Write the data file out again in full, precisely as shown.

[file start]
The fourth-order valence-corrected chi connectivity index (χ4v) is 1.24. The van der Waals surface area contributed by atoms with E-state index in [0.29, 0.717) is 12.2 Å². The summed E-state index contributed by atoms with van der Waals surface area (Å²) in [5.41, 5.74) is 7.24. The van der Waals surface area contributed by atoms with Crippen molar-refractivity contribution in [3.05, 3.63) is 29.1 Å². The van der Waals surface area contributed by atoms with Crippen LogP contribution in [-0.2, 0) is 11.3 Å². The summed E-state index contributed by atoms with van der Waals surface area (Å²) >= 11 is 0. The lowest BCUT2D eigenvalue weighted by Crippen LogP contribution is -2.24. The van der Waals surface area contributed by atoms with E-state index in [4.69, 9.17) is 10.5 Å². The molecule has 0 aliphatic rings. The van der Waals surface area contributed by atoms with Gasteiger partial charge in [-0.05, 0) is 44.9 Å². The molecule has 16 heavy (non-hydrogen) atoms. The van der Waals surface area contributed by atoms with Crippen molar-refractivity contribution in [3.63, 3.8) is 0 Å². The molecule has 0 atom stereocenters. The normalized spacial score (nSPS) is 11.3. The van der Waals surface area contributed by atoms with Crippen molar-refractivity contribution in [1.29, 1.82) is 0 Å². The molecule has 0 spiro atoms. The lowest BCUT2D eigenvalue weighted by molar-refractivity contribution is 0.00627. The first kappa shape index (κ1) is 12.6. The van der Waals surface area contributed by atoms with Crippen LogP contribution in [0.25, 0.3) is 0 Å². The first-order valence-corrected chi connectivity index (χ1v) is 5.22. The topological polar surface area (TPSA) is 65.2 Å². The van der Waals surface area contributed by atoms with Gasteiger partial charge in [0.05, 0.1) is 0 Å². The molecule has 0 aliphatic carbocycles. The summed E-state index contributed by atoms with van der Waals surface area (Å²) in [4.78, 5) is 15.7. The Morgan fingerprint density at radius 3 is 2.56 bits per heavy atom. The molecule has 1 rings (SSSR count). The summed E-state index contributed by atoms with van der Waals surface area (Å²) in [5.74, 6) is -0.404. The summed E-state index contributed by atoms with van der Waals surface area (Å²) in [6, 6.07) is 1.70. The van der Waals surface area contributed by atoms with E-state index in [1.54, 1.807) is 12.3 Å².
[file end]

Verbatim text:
The fourth-order valence-corrected chi connectivity index (χ4v) is 1.24. The van der Waals surface area contributed by atoms with E-state index in [0.29, 0.717) is 12.2 Å². The summed E-state index contributed by atoms with van der Waals surface area (Å²) in [5.41, 5.74) is 7.24. The van der Waals surface area contributed by atoms with Crippen molar-refractivity contribution in [3.05, 3.63) is 29.1 Å². The van der Waals surface area contributed by atoms with Crippen LogP contribution in [-0.2, 0) is 11.3 Å². The summed E-state index contributed by atoms with van der Waals surface area (Å²) >= 11 is 0. The lowest BCUT2D eigenvalue weighted by Crippen LogP contribution is -2.24. The van der Waals surface area contributed by atoms with E-state index in [4.69, 9.17) is 10.5 Å². The molecule has 0 aliphatic rings. The van der Waals surface area contributed by atoms with Gasteiger partial charge in [-0.05, 0) is 44.9 Å². The molecule has 16 heavy (non-hydrogen) atoms. The van der Waals surface area contributed by atoms with Crippen molar-refractivity contribution in [3.63, 3.8) is 0 Å². The molecule has 0 atom stereocenters. The normalized spacial score (nSPS) is 11.3. The van der Waals surface area contributed by atoms with Crippen molar-refractivity contribution in [1.29, 1.82) is 0 Å². The molecule has 0 spiro atoms. The lowest BCUT2D eigenvalue weighted by molar-refractivity contribution is 0.00627. The first kappa shape index (κ1) is 12.6. The van der Waals surface area contributed by atoms with Crippen LogP contribution in [0.25, 0.3) is 0 Å². The first-order valence-corrected chi connectivity index (χ1v) is 5.22. The topological polar surface area (TPSA) is 65.2 Å². The van der Waals surface area contributed by atoms with Gasteiger partial charge in [0.05, 0.1) is 0 Å². The molecule has 0 aliphatic carbocycles. The summed E-state index contributed by atoms with van der Waals surface area (Å²) in [4.78, 5) is 15.7. The Morgan fingerprint density at radius 3 is 2.56 bits per heavy atom. The molecule has 1 rings (SSSR count). The summed E-state index contributed by atoms with van der Waals surface area (Å²) in [5.74, 6) is -0.404. The summed E-state index contributed by atoms with van der Waals surface area (Å²) in [6, 6.07) is 1.70. The van der Waals surface area contributed by atoms with E-state index in [1.54, 1.807) is 12.3 Å².